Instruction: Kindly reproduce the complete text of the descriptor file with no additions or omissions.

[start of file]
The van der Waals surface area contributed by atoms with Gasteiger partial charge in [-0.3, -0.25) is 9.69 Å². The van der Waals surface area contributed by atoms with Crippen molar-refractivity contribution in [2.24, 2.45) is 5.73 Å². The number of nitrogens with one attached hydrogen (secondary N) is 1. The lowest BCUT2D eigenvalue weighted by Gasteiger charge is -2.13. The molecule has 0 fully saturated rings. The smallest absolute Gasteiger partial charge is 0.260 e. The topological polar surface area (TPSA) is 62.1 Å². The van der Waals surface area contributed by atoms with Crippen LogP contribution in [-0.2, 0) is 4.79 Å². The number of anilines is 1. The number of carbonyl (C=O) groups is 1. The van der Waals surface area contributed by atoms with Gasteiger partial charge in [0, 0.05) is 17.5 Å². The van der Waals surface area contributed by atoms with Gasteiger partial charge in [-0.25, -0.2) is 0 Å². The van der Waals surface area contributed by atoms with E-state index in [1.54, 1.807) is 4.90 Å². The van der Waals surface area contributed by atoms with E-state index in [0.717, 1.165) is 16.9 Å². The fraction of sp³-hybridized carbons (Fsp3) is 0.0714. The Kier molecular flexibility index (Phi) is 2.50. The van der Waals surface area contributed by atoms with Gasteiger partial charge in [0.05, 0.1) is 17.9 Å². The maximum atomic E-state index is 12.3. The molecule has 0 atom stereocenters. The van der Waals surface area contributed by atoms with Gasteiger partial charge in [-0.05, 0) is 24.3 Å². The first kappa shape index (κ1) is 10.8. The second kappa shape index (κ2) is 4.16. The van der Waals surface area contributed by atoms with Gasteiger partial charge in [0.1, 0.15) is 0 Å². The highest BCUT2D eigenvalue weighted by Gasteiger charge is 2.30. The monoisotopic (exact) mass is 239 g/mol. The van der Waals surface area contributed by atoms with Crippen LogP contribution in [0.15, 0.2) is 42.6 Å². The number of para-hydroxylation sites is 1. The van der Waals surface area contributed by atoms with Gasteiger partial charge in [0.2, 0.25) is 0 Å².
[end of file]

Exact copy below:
The van der Waals surface area contributed by atoms with Gasteiger partial charge in [-0.3, -0.25) is 9.69 Å². The van der Waals surface area contributed by atoms with Crippen molar-refractivity contribution in [2.24, 2.45) is 5.73 Å². The number of nitrogens with one attached hydrogen (secondary N) is 1. The lowest BCUT2D eigenvalue weighted by Gasteiger charge is -2.13. The molecule has 0 fully saturated rings. The smallest absolute Gasteiger partial charge is 0.260 e. The topological polar surface area (TPSA) is 62.1 Å². The van der Waals surface area contributed by atoms with Crippen LogP contribution in [-0.2, 0) is 4.79 Å². The number of anilines is 1. The number of carbonyl (C=O) groups is 1. The van der Waals surface area contributed by atoms with Gasteiger partial charge in [0, 0.05) is 17.5 Å². The van der Waals surface area contributed by atoms with Gasteiger partial charge in [-0.25, -0.2) is 0 Å². The van der Waals surface area contributed by atoms with E-state index in [1.54, 1.807) is 4.90 Å². The van der Waals surface area contributed by atoms with E-state index in [0.717, 1.165) is 16.9 Å². The fraction of sp³-hybridized carbons (Fsp3) is 0.0714. The Kier molecular flexibility index (Phi) is 2.50. The van der Waals surface area contributed by atoms with Gasteiger partial charge in [0.05, 0.1) is 17.9 Å². The maximum atomic E-state index is 12.3. The molecule has 0 atom stereocenters. The van der Waals surface area contributed by atoms with Gasteiger partial charge in [-0.05, 0) is 24.3 Å². The first kappa shape index (κ1) is 10.8. The second kappa shape index (κ2) is 4.16. The van der Waals surface area contributed by atoms with Gasteiger partial charge in [0.1, 0.15) is 0 Å². The highest BCUT2D eigenvalue weighted by Gasteiger charge is 2.30. The monoisotopic (exact) mass is 239 g/mol. The van der Waals surface area contributed by atoms with Crippen LogP contribution in [0.15, 0.2) is 42.6 Å². The number of para-hydroxylation sites is 1. The van der Waals surface area contributed by atoms with Gasteiger partial charge in [0.2, 0.25) is 0 Å².